Over 180 Local Govt. hung councils | Daily News

Over 180 Local Govt. hung councils

Last Saturday’s Local Government elections have resulted in over 180 Local Governments having hung councils with no party winning a clear majority.

Whilst the Sri Lanka Podujana Peramuna (SLPP) was able to secure victory in 239 Local Governments,followed by the United National Party (UNP) with 41, Tamil National Alliance with 34 and the United People’s Freedom Alliance (UPFA) and the Sri Lanka Freedom Party (SLFP) jointly securing 10 - the parties have not been able to win a 50 percent or more majority to run many of these councils.

This unprecedented electoral pattern has resulted in hung Local Governments across the country for the first time in the country’s history.

These Local Government authorities which span across the country include some of the main bodies in every district such as the: Kurunegala Municipal Council, Matara Municipal Council, Kalutara Urban Council, Kataragama Pradeshiya Sabha, Polonnaruwa Municipal Council, Nuwara Eliya Pradeshiya Sabha, Mannar Urban Council, Matale Municipal Council, Vavuniya Urban Council, Balangoda Urban Council, Nallur Pradeshiya Sabha, Attanagalla Pradeshiya Sabha, Ja-Ela Pradeshiya Sabha, Kelaniya Pradeshiya Sabha, Negombo Municipal Council, Kandy Municipal Council, Dehiwela-Mt Lavinia Municipal Council, Trincomalee Urban Council, Badulla Municipal Council, Poonakary Pradeshiya Sabha, Anuradhapura Municipal Council, Batticaloa Municipal Council, Kegalle Urban Council, Chilaw Urban Council, Potuvil Pradeshiya Sabha, Galle Municipal Council and Hambantota Municipal Council.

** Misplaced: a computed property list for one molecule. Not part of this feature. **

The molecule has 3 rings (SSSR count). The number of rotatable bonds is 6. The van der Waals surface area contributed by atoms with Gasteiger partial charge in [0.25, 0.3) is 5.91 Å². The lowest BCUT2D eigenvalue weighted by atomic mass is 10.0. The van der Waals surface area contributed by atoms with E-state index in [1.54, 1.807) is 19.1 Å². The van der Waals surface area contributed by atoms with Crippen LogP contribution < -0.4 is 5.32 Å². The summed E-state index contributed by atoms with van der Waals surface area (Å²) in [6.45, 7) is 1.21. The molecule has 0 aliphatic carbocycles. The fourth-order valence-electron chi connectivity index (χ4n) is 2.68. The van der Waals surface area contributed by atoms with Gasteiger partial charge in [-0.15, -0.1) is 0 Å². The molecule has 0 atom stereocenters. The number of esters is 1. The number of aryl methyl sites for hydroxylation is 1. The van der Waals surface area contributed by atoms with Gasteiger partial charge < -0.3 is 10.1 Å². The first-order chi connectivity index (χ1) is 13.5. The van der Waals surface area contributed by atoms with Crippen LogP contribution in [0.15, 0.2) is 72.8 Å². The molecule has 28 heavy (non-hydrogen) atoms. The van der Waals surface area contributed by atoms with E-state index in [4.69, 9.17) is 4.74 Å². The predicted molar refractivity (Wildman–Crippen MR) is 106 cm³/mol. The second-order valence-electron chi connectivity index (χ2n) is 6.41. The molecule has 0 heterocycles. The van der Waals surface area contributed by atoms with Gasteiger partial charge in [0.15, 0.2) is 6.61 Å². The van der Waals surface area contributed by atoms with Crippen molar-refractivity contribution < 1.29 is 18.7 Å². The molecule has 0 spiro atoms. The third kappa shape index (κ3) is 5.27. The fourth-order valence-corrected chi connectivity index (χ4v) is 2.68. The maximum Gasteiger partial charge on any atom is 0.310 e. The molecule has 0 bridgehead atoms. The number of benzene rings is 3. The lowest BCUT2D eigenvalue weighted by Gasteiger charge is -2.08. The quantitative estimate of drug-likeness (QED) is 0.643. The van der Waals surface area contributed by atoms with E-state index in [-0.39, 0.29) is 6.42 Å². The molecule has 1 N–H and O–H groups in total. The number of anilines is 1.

The Local Authorities Elections (Amendment) Act No. 22 of 2012 Section 66B, decrees that any recognised political party or independent group which has obtained 50 percent or more of the total number of seats in local authority, the Commissioner will call upon its secretary or leader to declare who the Mayor and Deputy Mayor of the local authority

Secretary to the Ministry of Local Government and Provincial Councils H.T. Kamal Pathmasiri observed that when the Local Councils convene on March 6, the parties would have to show a clear majority to the Provincial Commissioner in order to appoint a Mayor, Chairman and Deputy Mayor.

“The person or party who shows that he has majority support will be given the post. Thus the parties will have to come to an understanding by then,” he said.

The failure of a single party or coalition to secure a clear majority would result in many of the projects, budgets and plans drawn up by one party being defeated by the other, resulting in stagnation in many of our localities.

The government is yet to decide on how power would be shared at Local Government level.


 

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